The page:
The Oracle of Omaha, Warren Buffett, recently wrote an Op-Ed column in the New York Times in which he thanked and praised Uncle Sam for stepping in and preventing the economy from going over a cliff.
While I'm not privy to, nor do I fully understand just how dangerous the situation was that forced Uncle Sam (meaning you, the taxpayer) to step in and borrow, bail out and spend trillions to prop up the economy, what I do believe is that the root cause of our economic collapse was the Fedzillacrats in Washington who continually turn a blind eye to the financial black holes known as Fannie Mae and Freddie Mac - both of which are managed by Fedzillacrats. Hey Peter, you might want to meet Paul.
Not only did Fedzilla turn a fatuous blind eye to the financial affairs of Fannie and Freddie, but it pressured banks to make home loans to people with no credit or poor credit or who couldn't possibly afford the home.
To that extent, for Mr. Buffett to thank Fedzilla for saving itself from its own bad policies and horrible mismanagement of Fannie and Freddie is analogous to a 1870s banker writing an Op-Ed column thanking the James Gang for not robbing his bank.
We shouldn't thank Fedzilla for keeping our economy from slipping into the abyss, but rather blame Fedzilla for putting us in this perilous position in the first place. Much more important than that, however, is demanding that the very dunderheaded policies, procedures and practices that pushed our economy to the brink of disaster are not continued or repeated. Insanity anyone?
They haven't been fundamentally changed. Fannie and Freddie remain financial sinkholes.
No doubt that the Oracle of Omaha is an investment guru, but instead of penning an Op-Ed thanking Fedzilla for saving itself from itself, it would have been much more enlightening if he had shared his thoughts on how Americans should and could dig ourselves out of our ever-deepening financial hole.
Economic reports indicate that the debt and deficit spending will increase trillions of dollars more for a number of years. Does the Oracle of Omaha think we tax, borrow and spend our way until happy days are here again?
Some economists think America is not far behind the financial train wreck known as Greece. I heard one economist say we have two years, and then all bets are off. Others, such as Sen. Judd Gregg, New Hampshire Republican, have made some harsh statements about our short-term economic future. What say you, Mr. Buffett?
Fedzilla is gobbling up a greater and greater percentage of our gross domestic product. One has to wonder if the tremendous growth of the federal government concerns Mr. Buffett.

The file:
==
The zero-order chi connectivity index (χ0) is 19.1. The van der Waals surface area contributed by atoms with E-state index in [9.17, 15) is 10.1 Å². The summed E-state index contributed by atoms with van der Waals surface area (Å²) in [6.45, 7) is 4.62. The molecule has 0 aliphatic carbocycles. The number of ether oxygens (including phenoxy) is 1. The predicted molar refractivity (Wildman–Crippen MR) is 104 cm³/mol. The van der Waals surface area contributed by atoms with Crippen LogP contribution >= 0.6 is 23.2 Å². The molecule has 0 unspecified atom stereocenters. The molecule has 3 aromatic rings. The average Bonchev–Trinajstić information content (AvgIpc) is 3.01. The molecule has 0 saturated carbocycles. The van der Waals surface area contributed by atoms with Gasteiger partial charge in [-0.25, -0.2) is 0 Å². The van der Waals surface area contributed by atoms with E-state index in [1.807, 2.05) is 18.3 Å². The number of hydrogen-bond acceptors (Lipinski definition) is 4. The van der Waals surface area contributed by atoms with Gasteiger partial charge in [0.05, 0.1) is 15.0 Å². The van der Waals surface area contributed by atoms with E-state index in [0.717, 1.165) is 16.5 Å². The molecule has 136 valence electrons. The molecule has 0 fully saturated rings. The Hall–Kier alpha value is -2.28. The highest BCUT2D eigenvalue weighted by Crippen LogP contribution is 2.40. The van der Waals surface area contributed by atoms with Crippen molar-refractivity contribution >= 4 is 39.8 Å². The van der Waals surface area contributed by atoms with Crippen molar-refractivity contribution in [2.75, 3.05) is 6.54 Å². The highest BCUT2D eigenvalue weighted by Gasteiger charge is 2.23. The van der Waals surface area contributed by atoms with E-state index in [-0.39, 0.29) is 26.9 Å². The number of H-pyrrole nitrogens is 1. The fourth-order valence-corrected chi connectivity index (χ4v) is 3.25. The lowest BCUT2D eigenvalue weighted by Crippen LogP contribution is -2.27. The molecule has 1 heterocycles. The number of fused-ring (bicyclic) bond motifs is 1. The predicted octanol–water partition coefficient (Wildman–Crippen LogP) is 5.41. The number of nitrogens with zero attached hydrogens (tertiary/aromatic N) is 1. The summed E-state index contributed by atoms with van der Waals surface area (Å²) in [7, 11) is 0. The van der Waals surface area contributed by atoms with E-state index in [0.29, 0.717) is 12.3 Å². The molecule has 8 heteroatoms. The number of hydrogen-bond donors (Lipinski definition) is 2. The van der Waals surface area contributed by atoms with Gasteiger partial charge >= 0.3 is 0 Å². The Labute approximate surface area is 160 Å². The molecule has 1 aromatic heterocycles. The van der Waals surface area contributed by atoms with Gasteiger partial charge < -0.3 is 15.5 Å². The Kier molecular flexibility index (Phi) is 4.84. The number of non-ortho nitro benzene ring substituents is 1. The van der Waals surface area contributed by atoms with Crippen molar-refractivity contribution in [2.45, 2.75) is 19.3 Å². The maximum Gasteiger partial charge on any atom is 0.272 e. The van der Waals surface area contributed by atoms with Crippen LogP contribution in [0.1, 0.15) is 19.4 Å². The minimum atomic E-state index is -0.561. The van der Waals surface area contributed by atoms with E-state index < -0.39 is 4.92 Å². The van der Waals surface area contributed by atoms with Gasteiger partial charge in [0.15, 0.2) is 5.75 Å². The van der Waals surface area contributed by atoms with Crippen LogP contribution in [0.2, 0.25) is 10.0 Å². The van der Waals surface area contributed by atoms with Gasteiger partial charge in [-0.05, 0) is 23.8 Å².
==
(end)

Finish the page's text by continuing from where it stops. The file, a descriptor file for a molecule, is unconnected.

For every three dollars Uncle Sam spends, one of those dollars is borrowed. Does Mr. Buffett think this is smart fiscal policy?
The highlights of the report from President Obama's debt commission were released recently. It would be fascinating to know what this other Parrot Head (the original being Jimmy Buffett) thinks about the commission's recommendations or what he would do to reduce our mounting debt or even if the Oracle of Omaha believes in debt and deficit spending.
Entitlement spending is the elephant in the room that no politician wants to address. One has to wonder what Mr. Buffett would do to reform Social Security and Medicare.
It's not just Fedzilla that is upside-down financially. California is broke, and Illinois is right behind California. Numerous cities, such as Chicago, New York and Los Angeles, have piled up dizzying amounts of debt. Even Mr. Buffett's fine city of Omaha has its financial problems, which have resulted in an effort to recall Omaha's mayor. Is it a fait accompli that massive property-tax increases and other tax hikes are right around the corner?
I'm not being flippant. I would truly like to hear how Mr. Buffett thinks we can solve our numerous financial woes - or even if we can solve them.
Mr. Buffett has forgotten more about the economy than I'll ever know. What I do know, however, from what I have read and basic economic common sense, is that our economic future is not rosy. Maybe I'm wrong.
Mr. Buffett meets periodically with Bono of the band U2 to discuss the various problems that plague Africa. Next time I come through Omaha, I'll buy Mr. Buffett a cup of coffee if he's willing to discuss America's economic problems with the Motor City Soul Man. I'll even show Mr. Buffet a couple of greasy Motown ukulele riffs for the other Parrot Head.
Ted Nugent is an American rock 'n' roll, sporting and political activist icon. He is the author of "Ted, White and Blue: The Nugent Manifesto" and "God, Guns & Rock 'N' Roll" (Regnery Publishing).